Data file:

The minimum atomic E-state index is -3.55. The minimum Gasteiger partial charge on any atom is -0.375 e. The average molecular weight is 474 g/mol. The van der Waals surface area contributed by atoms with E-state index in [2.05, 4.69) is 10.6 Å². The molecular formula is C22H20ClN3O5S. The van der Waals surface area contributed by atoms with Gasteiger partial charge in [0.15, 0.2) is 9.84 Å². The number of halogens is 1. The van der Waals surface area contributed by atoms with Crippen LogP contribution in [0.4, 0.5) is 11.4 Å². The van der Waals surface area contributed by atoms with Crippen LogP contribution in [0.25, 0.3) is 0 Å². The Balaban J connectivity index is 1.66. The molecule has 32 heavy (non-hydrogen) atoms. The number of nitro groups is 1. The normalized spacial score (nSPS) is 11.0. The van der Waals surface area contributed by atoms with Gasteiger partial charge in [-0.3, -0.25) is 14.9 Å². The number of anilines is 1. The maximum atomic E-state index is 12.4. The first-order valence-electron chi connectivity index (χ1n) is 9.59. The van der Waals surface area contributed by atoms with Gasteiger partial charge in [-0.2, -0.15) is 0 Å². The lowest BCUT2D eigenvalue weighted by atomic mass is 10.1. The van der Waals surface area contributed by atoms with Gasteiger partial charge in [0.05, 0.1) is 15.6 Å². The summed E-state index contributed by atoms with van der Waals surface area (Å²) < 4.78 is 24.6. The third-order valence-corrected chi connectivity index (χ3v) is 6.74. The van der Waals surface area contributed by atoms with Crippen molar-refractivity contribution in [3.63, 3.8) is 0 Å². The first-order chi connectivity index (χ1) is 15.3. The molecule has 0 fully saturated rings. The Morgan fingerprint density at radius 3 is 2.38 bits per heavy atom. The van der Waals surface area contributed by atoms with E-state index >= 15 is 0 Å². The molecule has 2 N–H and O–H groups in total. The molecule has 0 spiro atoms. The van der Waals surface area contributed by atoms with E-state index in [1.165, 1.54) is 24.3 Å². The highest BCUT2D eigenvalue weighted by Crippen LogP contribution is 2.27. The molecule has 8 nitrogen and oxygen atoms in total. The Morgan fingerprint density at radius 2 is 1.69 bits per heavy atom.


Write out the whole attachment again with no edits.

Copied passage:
The minimum atomic E-state index is -3.55. The minimum Gasteiger partial charge on any atom is -0.375 e. The average molecular weight is 474 g/mol. The van der Waals surface area contributed by atoms with E-state index in [2.05, 4.69) is 10.6 Å². The molecular formula is C22H20ClN3O5S. The van der Waals surface area contributed by atoms with Gasteiger partial charge in [0.15, 0.2) is 9.84 Å². The number of halogens is 1. The van der Waals surface area contributed by atoms with Crippen LogP contribution in [0.4, 0.5) is 11.4 Å². The van der Waals surface area contributed by atoms with Crippen LogP contribution in [0.25, 0.3) is 0 Å². The Balaban J connectivity index is 1.66. The molecule has 32 heavy (non-hydrogen) atoms. The number of nitro groups is 1. The normalized spacial score (nSPS) is 11.0. The van der Waals surface area contributed by atoms with Gasteiger partial charge in [-0.3, -0.25) is 14.9 Å². The number of anilines is 1. The maximum atomic E-state index is 12.4. The first-order valence-electron chi connectivity index (χ1n) is 9.59. The van der Waals surface area contributed by atoms with Gasteiger partial charge in [-0.2, -0.15) is 0 Å². The lowest BCUT2D eigenvalue weighted by atomic mass is 10.1. The van der Waals surface area contributed by atoms with Gasteiger partial charge in [0.05, 0.1) is 15.6 Å². The summed E-state index contributed by atoms with van der Waals surface area (Å²) < 4.78 is 24.6. The third-order valence-corrected chi connectivity index (χ3v) is 6.74. The van der Waals surface area contributed by atoms with Crippen molar-refractivity contribution in [3.63, 3.8) is 0 Å². The first-order chi connectivity index (χ1) is 15.3. The molecule has 0 fully saturated rings. The Morgan fingerprint density at radius 3 is 2.38 bits per heavy atom. The van der Waals surface area contributed by atoms with E-state index >= 15 is 0 Å². The molecule has 2 N–H and O–H groups in total. The molecule has 0 spiro atoms. The van der Waals surface area contributed by atoms with E-state index in [1.165, 1.54) is 24.3 Å². The highest BCUT2D eigenvalue weighted by Crippen LogP contribution is 2.27. The molecule has 8 nitrogen and oxygen atoms in total. The Morgan fingerprint density at radius 2 is 1.69 bits per heavy atom.